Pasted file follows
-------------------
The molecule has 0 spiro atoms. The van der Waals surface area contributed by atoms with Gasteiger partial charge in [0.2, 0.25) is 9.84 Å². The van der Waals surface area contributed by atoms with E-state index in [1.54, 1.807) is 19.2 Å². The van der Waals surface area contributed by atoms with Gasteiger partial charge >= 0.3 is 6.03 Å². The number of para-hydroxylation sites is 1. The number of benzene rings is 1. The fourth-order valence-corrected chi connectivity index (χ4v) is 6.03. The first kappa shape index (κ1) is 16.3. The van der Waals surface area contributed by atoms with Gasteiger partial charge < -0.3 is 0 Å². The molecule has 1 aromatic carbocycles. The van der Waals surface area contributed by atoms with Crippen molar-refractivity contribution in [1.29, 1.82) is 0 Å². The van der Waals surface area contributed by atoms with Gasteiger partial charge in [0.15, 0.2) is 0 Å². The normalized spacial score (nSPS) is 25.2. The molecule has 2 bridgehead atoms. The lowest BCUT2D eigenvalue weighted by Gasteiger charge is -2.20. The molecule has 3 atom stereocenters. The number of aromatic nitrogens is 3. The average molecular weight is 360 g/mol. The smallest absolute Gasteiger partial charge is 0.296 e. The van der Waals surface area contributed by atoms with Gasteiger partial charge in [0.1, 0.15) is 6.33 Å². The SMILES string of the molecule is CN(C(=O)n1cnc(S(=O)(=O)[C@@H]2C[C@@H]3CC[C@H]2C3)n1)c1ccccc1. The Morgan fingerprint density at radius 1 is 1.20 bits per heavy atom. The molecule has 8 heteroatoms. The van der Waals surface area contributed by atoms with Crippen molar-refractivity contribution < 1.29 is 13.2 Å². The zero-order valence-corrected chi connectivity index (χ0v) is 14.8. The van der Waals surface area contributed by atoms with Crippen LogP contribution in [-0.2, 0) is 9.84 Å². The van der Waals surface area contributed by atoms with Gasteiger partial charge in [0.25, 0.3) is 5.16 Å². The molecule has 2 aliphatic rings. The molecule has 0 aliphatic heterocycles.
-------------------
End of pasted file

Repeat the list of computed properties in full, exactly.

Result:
The molecule has 0 spiro atoms. The van der Waals surface area contributed by atoms with Gasteiger partial charge in [0.2, 0.25) is 9.84 Å². The van der Waals surface area contributed by atoms with E-state index in [1.54, 1.807) is 19.2 Å². The van der Waals surface area contributed by atoms with Gasteiger partial charge >= 0.3 is 6.03 Å². The number of para-hydroxylation sites is 1. The number of benzene rings is 1. The fourth-order valence-corrected chi connectivity index (χ4v) is 6.03. The first kappa shape index (κ1) is 16.3. The van der Waals surface area contributed by atoms with Gasteiger partial charge < -0.3 is 0 Å². The molecule has 1 aromatic carbocycles. The van der Waals surface area contributed by atoms with Crippen molar-refractivity contribution in [1.29, 1.82) is 0 Å². The van der Waals surface area contributed by atoms with Gasteiger partial charge in [0.15, 0.2) is 0 Å². The normalized spacial score (nSPS) is 25.2. The molecule has 2 bridgehead atoms. The lowest BCUT2D eigenvalue weighted by Gasteiger charge is -2.20. The molecule has 3 atom stereocenters. The number of aromatic nitrogens is 3. The average molecular weight is 360 g/mol. The smallest absolute Gasteiger partial charge is 0.296 e. The van der Waals surface area contributed by atoms with Gasteiger partial charge in [0.1, 0.15) is 6.33 Å². The SMILES string of the molecule is CN(C(=O)n1cnc(S(=O)(=O)[C@@H]2C[C@@H]3CC[C@H]2C3)n1)c1ccccc1. The Morgan fingerprint density at radius 1 is 1.20 bits per heavy atom. The molecule has 8 heteroatoms. The van der Waals surface area contributed by atoms with Crippen molar-refractivity contribution < 1.29 is 13.2 Å². The zero-order valence-corrected chi connectivity index (χ0v) is 14.8. The van der Waals surface area contributed by atoms with Crippen LogP contribution in [-0.2, 0) is 9.84 Å². The van der Waals surface area contributed by atoms with Gasteiger partial charge in [0.25, 0.3) is 5.16 Å². The molecule has 2 aliphatic rings. The molecule has 0 aliphatic heterocycles.